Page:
The Mediterranean Diet

A recent study has shown that the Mediterranean diet is better than ever.  Yes, we all know, a diet rich in leafy greens, fruit and vegetables, cereals, seeds and legumes, low in red meat and dairy and with mainly olive oil is good for heart health.

But this week another study found it was good for the mind[1].  In the study carried out at the Centre for Human Psychopharmacology, Swinburne University of Technology, Melbourne, Australia, the scientists found that the Mediterranean Diet helped with attention, memory and language.

They suggest this may because the Mediterranean Diet causes less inflammation and provides improved micronutrients such as vitamins and minerals.  Diets high in red meat and processed foods can create a more acidic environment, which has long been associated with increased inflammation.

Stress and Cortisol

Another factor impacting memory is stress.  Stress causes the release of the hormone, cortisol and cortisol has been shown to have a negative impact on memory retrieval[2].  Paradoxically heightened stress helps in memory formation, but hinders memory recall.  Prolonged or chronic stress negatively impacts memory regardless as well as the digestion, immunity and energy levels.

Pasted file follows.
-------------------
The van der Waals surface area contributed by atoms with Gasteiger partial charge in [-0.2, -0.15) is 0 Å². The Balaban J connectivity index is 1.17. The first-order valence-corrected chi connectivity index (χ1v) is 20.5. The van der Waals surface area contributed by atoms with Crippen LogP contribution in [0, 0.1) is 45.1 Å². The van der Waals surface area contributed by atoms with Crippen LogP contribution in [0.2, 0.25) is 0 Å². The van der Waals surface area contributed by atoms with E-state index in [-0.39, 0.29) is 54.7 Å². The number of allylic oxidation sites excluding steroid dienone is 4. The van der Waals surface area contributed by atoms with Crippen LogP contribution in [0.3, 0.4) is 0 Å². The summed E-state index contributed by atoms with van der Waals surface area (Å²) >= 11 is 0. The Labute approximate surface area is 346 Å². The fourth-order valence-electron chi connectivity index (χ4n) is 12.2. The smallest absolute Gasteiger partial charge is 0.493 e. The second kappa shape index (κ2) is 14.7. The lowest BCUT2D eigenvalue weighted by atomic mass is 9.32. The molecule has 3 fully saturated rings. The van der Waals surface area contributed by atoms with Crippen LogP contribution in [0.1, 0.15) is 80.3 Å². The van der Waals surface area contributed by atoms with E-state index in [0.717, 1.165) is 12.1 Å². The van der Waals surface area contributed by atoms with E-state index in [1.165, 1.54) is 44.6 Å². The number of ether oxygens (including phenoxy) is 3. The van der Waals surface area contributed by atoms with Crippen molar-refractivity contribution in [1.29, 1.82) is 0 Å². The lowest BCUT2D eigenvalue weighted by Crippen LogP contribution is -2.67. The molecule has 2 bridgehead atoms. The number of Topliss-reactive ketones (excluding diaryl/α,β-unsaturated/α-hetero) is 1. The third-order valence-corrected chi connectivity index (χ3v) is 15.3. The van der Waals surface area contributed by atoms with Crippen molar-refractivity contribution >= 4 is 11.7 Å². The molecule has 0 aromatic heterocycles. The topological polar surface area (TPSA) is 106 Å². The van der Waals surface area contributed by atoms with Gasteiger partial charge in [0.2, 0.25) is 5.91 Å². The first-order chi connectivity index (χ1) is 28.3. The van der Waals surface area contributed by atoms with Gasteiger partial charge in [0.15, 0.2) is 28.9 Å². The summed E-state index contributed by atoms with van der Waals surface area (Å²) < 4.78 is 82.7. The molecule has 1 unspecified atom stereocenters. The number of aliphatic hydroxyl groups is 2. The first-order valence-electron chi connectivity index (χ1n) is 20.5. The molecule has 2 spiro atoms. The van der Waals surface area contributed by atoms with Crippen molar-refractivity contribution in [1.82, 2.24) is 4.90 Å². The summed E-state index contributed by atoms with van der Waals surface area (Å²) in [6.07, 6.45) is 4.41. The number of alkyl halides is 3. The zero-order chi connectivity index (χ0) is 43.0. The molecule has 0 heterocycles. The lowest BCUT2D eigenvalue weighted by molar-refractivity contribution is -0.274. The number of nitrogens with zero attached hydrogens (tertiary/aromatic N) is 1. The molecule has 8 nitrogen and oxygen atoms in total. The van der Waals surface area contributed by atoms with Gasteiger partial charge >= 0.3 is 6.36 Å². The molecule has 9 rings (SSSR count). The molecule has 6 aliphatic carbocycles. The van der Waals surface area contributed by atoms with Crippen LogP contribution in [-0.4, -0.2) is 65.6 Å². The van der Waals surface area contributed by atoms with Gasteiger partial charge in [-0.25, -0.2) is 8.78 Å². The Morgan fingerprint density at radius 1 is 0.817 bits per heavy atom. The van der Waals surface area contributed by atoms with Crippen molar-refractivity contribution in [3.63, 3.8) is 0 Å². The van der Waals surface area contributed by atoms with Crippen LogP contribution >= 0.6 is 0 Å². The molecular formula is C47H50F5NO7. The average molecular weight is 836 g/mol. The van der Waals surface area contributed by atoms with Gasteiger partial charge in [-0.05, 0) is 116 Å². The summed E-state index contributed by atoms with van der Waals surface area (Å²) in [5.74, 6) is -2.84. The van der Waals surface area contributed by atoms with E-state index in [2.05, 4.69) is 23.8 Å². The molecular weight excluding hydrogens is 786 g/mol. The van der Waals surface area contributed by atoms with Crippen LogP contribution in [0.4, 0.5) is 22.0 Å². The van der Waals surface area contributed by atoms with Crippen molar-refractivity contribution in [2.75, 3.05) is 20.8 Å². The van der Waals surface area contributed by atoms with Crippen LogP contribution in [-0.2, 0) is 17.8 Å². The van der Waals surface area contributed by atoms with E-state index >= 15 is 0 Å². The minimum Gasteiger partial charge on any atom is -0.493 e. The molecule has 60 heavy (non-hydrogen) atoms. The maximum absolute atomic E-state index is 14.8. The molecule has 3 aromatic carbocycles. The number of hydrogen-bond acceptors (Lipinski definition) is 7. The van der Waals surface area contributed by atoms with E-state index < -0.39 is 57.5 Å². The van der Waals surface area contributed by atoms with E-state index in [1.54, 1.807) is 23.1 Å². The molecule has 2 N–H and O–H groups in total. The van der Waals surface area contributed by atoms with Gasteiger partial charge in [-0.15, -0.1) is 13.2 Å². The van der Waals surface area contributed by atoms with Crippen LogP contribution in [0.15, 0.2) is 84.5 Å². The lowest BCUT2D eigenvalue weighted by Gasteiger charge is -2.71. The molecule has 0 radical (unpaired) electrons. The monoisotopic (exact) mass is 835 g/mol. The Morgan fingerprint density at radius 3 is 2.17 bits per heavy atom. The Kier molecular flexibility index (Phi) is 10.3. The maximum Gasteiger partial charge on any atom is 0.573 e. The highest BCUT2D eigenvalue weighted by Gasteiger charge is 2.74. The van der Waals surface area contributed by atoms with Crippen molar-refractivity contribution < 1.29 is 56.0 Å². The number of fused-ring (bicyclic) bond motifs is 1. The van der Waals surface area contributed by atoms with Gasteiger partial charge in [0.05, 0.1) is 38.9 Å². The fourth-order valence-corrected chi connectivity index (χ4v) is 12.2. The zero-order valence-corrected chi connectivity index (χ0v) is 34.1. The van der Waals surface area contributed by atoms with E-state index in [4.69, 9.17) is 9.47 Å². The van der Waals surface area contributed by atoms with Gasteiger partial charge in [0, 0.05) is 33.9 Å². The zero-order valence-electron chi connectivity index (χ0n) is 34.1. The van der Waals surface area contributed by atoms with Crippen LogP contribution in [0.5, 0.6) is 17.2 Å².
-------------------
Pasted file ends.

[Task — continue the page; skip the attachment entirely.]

Seven steps to help with memory

There are a couple of things you can do to help with memory:

  1. Get adequate sleep – sleep helps with memory consolidation
  2. Eat a plant and olive oil based Mediterranean diet
  3. Lift weights – cortisol works in harmony with human growth hormone. Increasing human growth hormone through weight lifting, decreases cortisol.
  4. Make time to relax – use yoga, meditation, walking, running or any exercise you enjoy
  5. Laugh!
  6. Make an appointment with Fresh Perceptions for advice on making your diet less acidic.
  7. Take a herbal formula – We can also provide you with a herbal formula, specifically designed to help with memory and stress.

Contact us now on or 087 813 8500.



[1] Hardiman et al Adherence to a Mediterranean-Style Diet and Effects on Cognition in Adults: A Qualitative Evaluation and Systematic Review of Longitudinal and Prospective TrialsFrontiers in Nutrition, 2016; 3 DOI: 10.3389/fnut.2016.00022.

[2] Ackermann et al, Associations between Basal Cortisol levels and memory retrieval in healthy young individuals.  Journal of Cognitive Neuroscience, November 2013, Vol 25, No 11 p 1896 – 1907.


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